Colonel John David Weeden
Contributor: Pat M. Mahan
COL. JOHN DAVID WEEDEN, a leading attorney of Florence, and a leading citizen of Lauderdale county, was born at Huntsville, Ala., July 27, 1840. He is a son of William and Jane (Urquhart) Weeden, the former of whom was a Virginian, came to Alabama, about 1823, and located at Huntsville. He was an extensive planter, owning and operating plantation in Marengo, Sumter and Madison counties, but residing in Huntsville. He died in 1850. His wife was a native of Augusta, Ga., and a daughter of David Urquhart, a native of Scotland. She died in 1885. Col. Weeden was reared in Huntsville, and was educated at the university of Alabama, graduating from that institution in 1859. After leaving college, he read law under Chancellor Keyes, at Montgomery, and in 1860, was admitted to the bar by the supreme court of the state. Returning to Huntsville, he engaged in the practice of law until the breaking out of the war, and early in the spring of 1861 he entered the Confederate service, as second lieutenant of the Ninth Alabama infantry. He remained with this regiment until January, 1862, when he was ordered to Nashville, Tenn., and was then made adjutant of the forty-ninth Alabama infantry. A few days after the battle of Shiloh, he was promoted to be major of the regiment, and subsequently, during the summer of 1863, he was still farther promoted to be lieutenant-colonel of his regiment, and commanded it until the second day's battle of Nashville, December 16, 1864, when he was wounded, taken prisoner, and taken to Johnson's island, and was there held prisoner until August 1, 1865. After the war, Col. Weeden returned to Huntsville, and there resumed the practice of law. He was made a trustee of the university of Alabama. In 1882, and in 1885, was elected by the trustees, professor of the law department of the university, and held the position three years, resigning in 1888. He then resumed general practice in Florence, where he has since resided. In 1892, Col. Weeden, at the solicitation of his friends, became a candidate for the position of state senator, from the counties of Lauderdale and Limestone, and was defeated in the primaries, receiving, however, a handsome vote, and carrying the city of Florence by over 200 majority. In 1890, Col. Weeden was recommended by the bar of Lauderdale county, and by the attorneys that practiced in her courts, for the appointment of judge of the district court having jurisdiction in the counties of Lauderdale and Colbert; but notwithstanding the earnest and enthusiastic support accorded his candidacy he failed to receive the appointment. He is a director in the Sweet Water Land company, and is its attorney. He was married in September, 1870, to the daughter of ex-Gov. Robert M. Patton, of Alabama, and of this marriage have been born four children.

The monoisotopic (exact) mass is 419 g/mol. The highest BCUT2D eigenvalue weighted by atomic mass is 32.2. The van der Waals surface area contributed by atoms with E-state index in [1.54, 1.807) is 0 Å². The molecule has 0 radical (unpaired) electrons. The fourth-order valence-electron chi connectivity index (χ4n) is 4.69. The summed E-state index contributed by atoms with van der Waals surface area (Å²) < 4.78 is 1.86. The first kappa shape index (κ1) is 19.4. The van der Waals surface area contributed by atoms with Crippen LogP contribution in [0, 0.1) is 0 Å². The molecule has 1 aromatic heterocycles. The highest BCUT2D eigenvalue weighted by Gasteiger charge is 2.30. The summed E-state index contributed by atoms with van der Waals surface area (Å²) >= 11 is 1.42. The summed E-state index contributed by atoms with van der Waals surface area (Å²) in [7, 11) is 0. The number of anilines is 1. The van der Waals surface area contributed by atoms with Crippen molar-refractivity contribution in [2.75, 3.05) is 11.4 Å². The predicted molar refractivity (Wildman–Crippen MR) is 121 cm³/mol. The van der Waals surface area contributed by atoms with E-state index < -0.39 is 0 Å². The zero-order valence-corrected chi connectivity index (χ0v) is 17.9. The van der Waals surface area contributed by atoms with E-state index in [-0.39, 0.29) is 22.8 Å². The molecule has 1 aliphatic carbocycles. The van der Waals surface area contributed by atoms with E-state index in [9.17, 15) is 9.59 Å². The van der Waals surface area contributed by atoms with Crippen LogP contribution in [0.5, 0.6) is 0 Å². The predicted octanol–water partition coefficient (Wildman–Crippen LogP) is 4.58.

Source: Memorial Record of Alabama. Vol. II. Brant & Fuller. Madison, Wis., 1893. pp. 372-373